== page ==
A Canadian clean-fuel technology company and its former chief executive agreed to pay about $4.1 million to settle charges related to bribes paid to a Chinese government official, the Securities and Exchange Commission said.
Westport Fuel Systems Inc. and the former CEO, Nancy Gougarty, violated provisions of the U.S. Foreign Corrupt Practices Act that require companies to maintain accurate books and records and internal accounting controls, according to an administrative order released Friday.
The two defendants agreed to settle the civil charges without admitting or denying the SEC’s findings. Ms. Gougarty, a U.S. citizen and resident of Leesville, S.C., retired in January, but had agreed to assist Westport’s leadership through a transition period, according to a company press release from that time.
Westport in a statement Friday said the settlement related to a transaction that took place more than three years earlier and that it was handled by individuals who had since departed from the company.
“With the investigation resolved and a steadfast commitment to maintaining a culture of integrity, we are able to return our full focus to providing our customers around the world with our clean transportation technologies and products to address the urgent challenges of climate change and urban air quality,” Westport’s current CEO, David M. Johnson, said.
A lawyer for Ms. Gougarty declined to comment.
Beginning around 2016, Ms. Gougarty and others at Westport engaged in a scheme to bribe the Chinese official in an effort to bring in business, according to the SEC’s order.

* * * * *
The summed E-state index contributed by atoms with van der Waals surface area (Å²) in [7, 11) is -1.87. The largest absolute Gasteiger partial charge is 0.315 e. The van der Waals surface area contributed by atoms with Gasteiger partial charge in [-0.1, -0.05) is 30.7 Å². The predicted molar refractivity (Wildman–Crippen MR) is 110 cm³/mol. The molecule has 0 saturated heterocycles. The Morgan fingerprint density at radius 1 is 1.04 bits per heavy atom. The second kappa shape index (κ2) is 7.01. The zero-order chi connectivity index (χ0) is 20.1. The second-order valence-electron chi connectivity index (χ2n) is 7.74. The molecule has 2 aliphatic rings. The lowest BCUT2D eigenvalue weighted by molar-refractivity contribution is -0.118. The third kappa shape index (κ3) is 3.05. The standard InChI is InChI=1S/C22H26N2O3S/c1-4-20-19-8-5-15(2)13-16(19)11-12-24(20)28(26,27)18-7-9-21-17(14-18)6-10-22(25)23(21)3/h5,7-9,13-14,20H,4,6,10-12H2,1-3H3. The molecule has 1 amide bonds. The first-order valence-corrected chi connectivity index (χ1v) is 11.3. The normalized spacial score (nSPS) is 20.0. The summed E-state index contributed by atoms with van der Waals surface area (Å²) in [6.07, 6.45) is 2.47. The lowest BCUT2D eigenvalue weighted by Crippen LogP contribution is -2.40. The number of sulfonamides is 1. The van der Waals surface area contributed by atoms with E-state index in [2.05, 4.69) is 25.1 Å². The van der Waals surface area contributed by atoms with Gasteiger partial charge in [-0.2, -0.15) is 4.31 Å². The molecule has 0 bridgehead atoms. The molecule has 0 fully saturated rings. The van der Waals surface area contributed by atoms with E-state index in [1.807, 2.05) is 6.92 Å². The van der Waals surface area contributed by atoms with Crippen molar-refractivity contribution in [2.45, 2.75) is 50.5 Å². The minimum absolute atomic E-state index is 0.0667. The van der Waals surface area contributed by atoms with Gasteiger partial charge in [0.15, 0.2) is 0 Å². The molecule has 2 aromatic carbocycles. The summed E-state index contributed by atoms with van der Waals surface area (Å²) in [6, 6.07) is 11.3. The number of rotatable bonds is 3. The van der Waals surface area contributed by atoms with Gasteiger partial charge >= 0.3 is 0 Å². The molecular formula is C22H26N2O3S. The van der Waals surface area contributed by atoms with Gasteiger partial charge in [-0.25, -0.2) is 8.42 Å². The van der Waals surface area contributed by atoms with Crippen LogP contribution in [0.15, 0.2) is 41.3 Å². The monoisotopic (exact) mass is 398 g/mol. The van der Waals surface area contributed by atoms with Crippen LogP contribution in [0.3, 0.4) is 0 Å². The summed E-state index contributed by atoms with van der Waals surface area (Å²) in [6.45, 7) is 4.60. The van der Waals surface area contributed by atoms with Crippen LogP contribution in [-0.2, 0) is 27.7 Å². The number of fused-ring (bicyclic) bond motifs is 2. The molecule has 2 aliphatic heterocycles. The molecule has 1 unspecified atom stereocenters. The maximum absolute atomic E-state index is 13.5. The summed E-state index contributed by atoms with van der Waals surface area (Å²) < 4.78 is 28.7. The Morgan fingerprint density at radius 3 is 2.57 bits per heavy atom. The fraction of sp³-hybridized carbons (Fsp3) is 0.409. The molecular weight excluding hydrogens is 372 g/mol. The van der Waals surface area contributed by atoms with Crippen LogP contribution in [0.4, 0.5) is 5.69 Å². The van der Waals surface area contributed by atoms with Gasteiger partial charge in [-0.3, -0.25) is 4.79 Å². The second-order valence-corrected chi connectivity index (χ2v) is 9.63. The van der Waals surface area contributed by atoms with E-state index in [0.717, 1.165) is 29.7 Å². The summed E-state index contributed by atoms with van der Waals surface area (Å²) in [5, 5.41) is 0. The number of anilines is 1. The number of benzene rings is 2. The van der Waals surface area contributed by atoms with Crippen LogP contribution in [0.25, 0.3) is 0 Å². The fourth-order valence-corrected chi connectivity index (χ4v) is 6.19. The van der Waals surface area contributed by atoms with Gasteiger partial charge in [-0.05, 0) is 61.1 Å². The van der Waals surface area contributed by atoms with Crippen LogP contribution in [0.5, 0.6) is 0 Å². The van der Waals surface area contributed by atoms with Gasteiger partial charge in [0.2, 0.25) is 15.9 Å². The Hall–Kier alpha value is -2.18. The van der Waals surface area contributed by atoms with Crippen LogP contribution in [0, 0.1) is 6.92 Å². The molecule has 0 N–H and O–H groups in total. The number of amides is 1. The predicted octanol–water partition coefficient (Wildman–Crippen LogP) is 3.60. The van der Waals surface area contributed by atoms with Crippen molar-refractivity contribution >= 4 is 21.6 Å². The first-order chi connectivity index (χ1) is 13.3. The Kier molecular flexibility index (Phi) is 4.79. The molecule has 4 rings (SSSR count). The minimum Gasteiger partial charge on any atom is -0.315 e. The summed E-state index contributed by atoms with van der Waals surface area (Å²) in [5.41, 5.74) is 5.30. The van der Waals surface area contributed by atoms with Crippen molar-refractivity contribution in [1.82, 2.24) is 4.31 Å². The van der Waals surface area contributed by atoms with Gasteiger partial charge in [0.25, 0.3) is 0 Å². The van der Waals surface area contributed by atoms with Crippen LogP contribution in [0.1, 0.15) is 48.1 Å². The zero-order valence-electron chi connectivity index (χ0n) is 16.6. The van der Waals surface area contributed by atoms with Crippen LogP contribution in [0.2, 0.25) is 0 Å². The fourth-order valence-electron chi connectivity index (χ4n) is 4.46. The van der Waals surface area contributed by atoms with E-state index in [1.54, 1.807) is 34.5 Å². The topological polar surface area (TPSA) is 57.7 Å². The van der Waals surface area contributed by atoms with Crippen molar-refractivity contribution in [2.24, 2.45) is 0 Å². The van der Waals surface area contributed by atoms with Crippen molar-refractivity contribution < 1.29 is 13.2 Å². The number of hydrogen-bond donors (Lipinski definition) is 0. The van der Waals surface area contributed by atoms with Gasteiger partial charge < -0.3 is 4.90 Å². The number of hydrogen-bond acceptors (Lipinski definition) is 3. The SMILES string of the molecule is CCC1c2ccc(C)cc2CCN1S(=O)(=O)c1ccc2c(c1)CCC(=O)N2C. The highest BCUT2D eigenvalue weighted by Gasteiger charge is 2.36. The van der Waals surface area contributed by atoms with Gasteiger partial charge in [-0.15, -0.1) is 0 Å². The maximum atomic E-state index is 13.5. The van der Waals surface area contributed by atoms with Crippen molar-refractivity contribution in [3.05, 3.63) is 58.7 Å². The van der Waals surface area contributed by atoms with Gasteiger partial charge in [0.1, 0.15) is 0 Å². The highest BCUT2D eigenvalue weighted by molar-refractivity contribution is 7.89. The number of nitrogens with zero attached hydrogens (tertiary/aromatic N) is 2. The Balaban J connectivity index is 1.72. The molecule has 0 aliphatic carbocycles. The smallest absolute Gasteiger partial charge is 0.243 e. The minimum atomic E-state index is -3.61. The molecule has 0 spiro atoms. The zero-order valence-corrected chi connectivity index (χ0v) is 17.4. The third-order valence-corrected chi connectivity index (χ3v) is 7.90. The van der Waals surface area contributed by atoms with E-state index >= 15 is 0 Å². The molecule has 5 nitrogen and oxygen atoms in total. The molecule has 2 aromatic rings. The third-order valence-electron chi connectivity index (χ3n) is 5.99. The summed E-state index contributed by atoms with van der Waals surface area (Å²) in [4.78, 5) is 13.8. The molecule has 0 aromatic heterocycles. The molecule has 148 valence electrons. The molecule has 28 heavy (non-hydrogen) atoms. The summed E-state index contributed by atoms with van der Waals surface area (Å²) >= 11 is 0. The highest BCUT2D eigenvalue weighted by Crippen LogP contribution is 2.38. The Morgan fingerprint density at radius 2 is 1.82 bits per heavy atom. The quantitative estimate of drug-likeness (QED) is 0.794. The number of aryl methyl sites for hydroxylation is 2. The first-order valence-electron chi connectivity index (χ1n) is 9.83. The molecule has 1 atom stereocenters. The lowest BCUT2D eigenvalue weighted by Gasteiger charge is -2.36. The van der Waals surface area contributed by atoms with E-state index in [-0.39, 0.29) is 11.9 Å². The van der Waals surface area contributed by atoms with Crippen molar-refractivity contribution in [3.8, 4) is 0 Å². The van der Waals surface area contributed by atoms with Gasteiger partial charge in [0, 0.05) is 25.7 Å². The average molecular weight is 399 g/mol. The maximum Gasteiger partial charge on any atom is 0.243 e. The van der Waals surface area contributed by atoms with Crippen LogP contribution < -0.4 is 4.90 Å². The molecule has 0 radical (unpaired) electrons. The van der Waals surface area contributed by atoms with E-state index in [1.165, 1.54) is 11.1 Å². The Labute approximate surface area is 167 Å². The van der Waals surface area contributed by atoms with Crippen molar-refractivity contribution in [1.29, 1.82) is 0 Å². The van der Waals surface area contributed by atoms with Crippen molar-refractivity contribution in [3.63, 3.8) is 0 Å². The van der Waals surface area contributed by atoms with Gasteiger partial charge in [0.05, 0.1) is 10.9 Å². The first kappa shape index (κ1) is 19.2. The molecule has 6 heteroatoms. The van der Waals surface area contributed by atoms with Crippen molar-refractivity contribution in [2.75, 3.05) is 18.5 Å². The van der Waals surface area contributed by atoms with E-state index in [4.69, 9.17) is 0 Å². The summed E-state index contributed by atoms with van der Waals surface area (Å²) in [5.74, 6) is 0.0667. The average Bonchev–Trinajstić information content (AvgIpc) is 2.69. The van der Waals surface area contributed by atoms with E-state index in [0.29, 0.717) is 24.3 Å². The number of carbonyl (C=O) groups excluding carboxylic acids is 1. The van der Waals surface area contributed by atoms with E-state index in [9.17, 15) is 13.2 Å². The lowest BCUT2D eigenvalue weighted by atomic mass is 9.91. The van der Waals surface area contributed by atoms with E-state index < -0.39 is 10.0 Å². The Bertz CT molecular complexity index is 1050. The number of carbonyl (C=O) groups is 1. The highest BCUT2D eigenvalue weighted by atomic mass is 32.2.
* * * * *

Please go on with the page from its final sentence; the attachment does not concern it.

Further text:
Westport also sought to obtain a cash dividend payment by transferring shares of stock in a joint venture to a Chinese private-equity fund in which the government official held a financial interest, according to the order.
The SEC in a press release highlighted the participation of Westport’s former top executive. “A company’s commitment to compliance is only as strong as the effort put in by senior management,” Charles Cain, chief of the SEC’s FCPA unit, said.
Westport agreed to pay back about $2.5 million in profits it obtained as a result of the scheme, plus interest, as well as a $1.5 million civil penalty, the SEC said. The company had taken steps to strengthen its anticorruption and financial reporting compliance programs, the agency said.
Separately, Ms. Gougarty will pay a civil penalty of $120,000, according to the order.
Expenses relating to the settlement were booked in the company’s second-quarter financials, Westport said Friday.